The Introduction

The preceding steps have led to the actual writing of the first draft of your paper. There are easily a hundred ways to attack this task. The simplest is to know what you want to say about your topic and then to say it, simply and directly. Clarity is important, too; when the paper is finished, there should be no mistaking its intent.

Start your paper with something to grab the reader’s attention. You might open with a brief quotation that sets the stage for your arguments. You could also begin with some shocking new statistics or evidence challenging the conventional wisdom on your topic. If there has been lively historiographical debate on the subject, a review of that debate could be an effective gambit. You could also simply state your thesis boldly and forthrightly.

Some approaches do not provide a forceful beginning. Avoid the simplistic “The purpose of this paper is . . . .” Don’t simply repeat the title of the paper–that serves no constructive purpose. And don’t needlessly complicate the issues in your introduction. Remember that simplicity and reasonable brevity are cardinal virtues in an introduction.

General Writing Tips

Setting down in order all the material you have gathered is not enough. The writing must reflect YOU! That is to say, it should be enriched with your thoughts on the topic, your questions of the material used, and your intellectual strength in bringing opposite opinions face to face and reaching your own conclusions.

This does not mean intruding yourself into the paper. Focus on the material, not on yourself. One of the keys is to avoid using first person in your writing. Unless it is absolutely necessary, avoid using “I” in your paper.

It is also important to make your writing strong by using the active voice rather than passive. For example, say “The President fired the general,” not “The general was fired.” It is simpler, cleaner, and more forceful. It also obliges you to identify the subject of your sentence, which can sometimes overcome lazy writing and thinking. Avoid over-use of forms of the verb “to be” as the primary verb in your writing. Again, simplicity and clarity are solid goals.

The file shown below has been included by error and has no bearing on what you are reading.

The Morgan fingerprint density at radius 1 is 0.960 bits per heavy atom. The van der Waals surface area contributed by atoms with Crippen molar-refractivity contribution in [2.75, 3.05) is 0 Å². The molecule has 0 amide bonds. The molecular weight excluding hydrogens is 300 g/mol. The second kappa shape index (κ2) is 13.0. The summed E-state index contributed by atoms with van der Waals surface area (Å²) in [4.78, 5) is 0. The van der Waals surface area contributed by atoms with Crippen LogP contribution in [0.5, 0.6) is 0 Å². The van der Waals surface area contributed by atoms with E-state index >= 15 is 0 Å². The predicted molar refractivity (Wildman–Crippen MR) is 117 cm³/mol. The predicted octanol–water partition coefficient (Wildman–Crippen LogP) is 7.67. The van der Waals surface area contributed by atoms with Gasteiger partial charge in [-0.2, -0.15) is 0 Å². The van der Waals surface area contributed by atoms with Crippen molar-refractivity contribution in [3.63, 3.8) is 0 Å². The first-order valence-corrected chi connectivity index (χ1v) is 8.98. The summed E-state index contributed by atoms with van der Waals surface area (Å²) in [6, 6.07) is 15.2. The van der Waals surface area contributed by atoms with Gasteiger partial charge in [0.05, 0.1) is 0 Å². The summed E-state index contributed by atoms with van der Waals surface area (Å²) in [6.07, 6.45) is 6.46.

As you write, remember that when you weave quotations, opinions, or statistics into the fabric of the essay, you must both introduce them and acknowledge them in a footnote. Avoid free-standing quotations. For instance, when introducing a quotation from Johnson, Nixon and the Doves, Melvin Small’s book on the Vietnam War, you might write the following: Melvin Small calls the Tet offensive “the turning point in the battle for the hearts and minds of Americans.” This quotation would then be footnoted. Remember that you need to cite ideas, not just quotations.

Your conclusion should not simply review the facts you have presented or recapitulate your arguments. Rather, it should contain your assessment of the material, your considered judgments, and perhaps some suggestions of other topics suggested by your work. Continue to focus on the subject, not yourself, but demonstrate that you have thought through the subject. Make these last paragraphs count by saying something worthwhile.


Your finished paper should include a title page with the title of the paper, your name, the course, instructor, school, and date. The manuscript itself should be neatly typed or printed on one side of standard white 8×11 paper. Allow an inch for margins on all sides of your text. The material should be double spaced, which means about 24 lines per page using 12 font. However, quotations of four or more lines should be indented and single spaced; since they are thus set off, they do not require quotation marks as do shorter quotations. Footnotes or endnotes should be single spaced within each note and one-and-a-half or double spaced between. Type page numbers in arabic numerals in the upper right corner of each page except the first. Page numbering can be done automatically using a computer’s “headers” function. If you use endnotes instead of footnotes, they should follow the body of the paper, with the bibliography coming last.


Check the paper carefully yourself and have someone else proofread it as well, for it is difficult to catch your own errors. This last step can do more to impress the instructor than almost any other. Studies have shown that some instructors actually grade more on the appearance of the paper than on the content. A paper filled with sloppy, careless mistakes will make it hard for the instructor to appreciate the wisdom and insight of your writing. This last step does require you to plan ahead and not complete your paper three minutes before it is due. Your foresight will be well rewarded.

This document last updated February 17, 2010.